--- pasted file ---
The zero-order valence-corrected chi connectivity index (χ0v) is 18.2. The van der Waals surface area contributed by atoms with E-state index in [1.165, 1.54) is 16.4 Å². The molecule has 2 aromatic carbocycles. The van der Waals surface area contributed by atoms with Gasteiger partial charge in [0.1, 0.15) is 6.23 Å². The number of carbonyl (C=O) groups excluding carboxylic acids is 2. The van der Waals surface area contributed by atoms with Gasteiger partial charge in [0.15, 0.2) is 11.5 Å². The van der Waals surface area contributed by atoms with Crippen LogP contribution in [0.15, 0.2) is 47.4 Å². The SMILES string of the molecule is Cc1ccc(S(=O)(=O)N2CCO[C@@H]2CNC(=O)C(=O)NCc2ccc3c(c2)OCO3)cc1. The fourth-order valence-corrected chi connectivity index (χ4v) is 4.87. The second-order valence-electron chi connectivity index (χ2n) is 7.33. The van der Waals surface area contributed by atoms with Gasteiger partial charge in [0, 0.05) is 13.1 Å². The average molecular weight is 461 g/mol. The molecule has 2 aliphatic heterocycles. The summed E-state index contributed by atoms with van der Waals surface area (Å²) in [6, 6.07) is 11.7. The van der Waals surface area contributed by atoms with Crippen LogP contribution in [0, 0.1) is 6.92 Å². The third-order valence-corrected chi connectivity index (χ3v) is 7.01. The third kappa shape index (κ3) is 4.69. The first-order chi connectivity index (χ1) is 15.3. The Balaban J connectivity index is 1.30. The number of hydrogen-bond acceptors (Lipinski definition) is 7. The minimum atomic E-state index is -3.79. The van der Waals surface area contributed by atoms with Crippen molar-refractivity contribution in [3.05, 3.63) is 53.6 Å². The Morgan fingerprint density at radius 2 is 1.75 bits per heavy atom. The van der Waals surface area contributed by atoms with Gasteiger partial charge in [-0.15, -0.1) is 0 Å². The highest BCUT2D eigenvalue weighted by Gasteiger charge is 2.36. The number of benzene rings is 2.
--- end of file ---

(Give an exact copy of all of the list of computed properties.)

The zero-order valence-corrected chi connectivity index (χ0v) is 18.2. The van der Waals surface area contributed by atoms with E-state index in [1.165, 1.54) is 16.4 Å². The molecule has 2 aromatic carbocycles. The van der Waals surface area contributed by atoms with Gasteiger partial charge in [0.1, 0.15) is 6.23 Å². The number of carbonyl (C=O) groups excluding carboxylic acids is 2. The van der Waals surface area contributed by atoms with Gasteiger partial charge in [0.15, 0.2) is 11.5 Å². The van der Waals surface area contributed by atoms with Crippen LogP contribution in [0.15, 0.2) is 47.4 Å². The SMILES string of the molecule is Cc1ccc(S(=O)(=O)N2CCO[C@@H]2CNC(=O)C(=O)NCc2ccc3c(c2)OCO3)cc1. The fourth-order valence-corrected chi connectivity index (χ4v) is 4.87. The second-order valence-electron chi connectivity index (χ2n) is 7.33. The van der Waals surface area contributed by atoms with Gasteiger partial charge in [0, 0.05) is 13.1 Å². The average molecular weight is 461 g/mol. The molecule has 2 aliphatic heterocycles. The summed E-state index contributed by atoms with van der Waals surface area (Å²) in [6, 6.07) is 11.7. The van der Waals surface area contributed by atoms with Crippen LogP contribution in [0, 0.1) is 6.92 Å². The third-order valence-corrected chi connectivity index (χ3v) is 7.01. The third kappa shape index (κ3) is 4.69. The first-order chi connectivity index (χ1) is 15.3. The Balaban J connectivity index is 1.30. The number of hydrogen-bond acceptors (Lipinski definition) is 7. The minimum atomic E-state index is -3.79. The van der Waals surface area contributed by atoms with Crippen molar-refractivity contribution in [3.05, 3.63) is 53.6 Å². The Morgan fingerprint density at radius 2 is 1.75 bits per heavy atom. The van der Waals surface area contributed by atoms with Gasteiger partial charge in [-0.15, -0.1) is 0 Å². The highest BCUT2D eigenvalue weighted by Gasteiger charge is 2.36. The number of benzene rings is 2.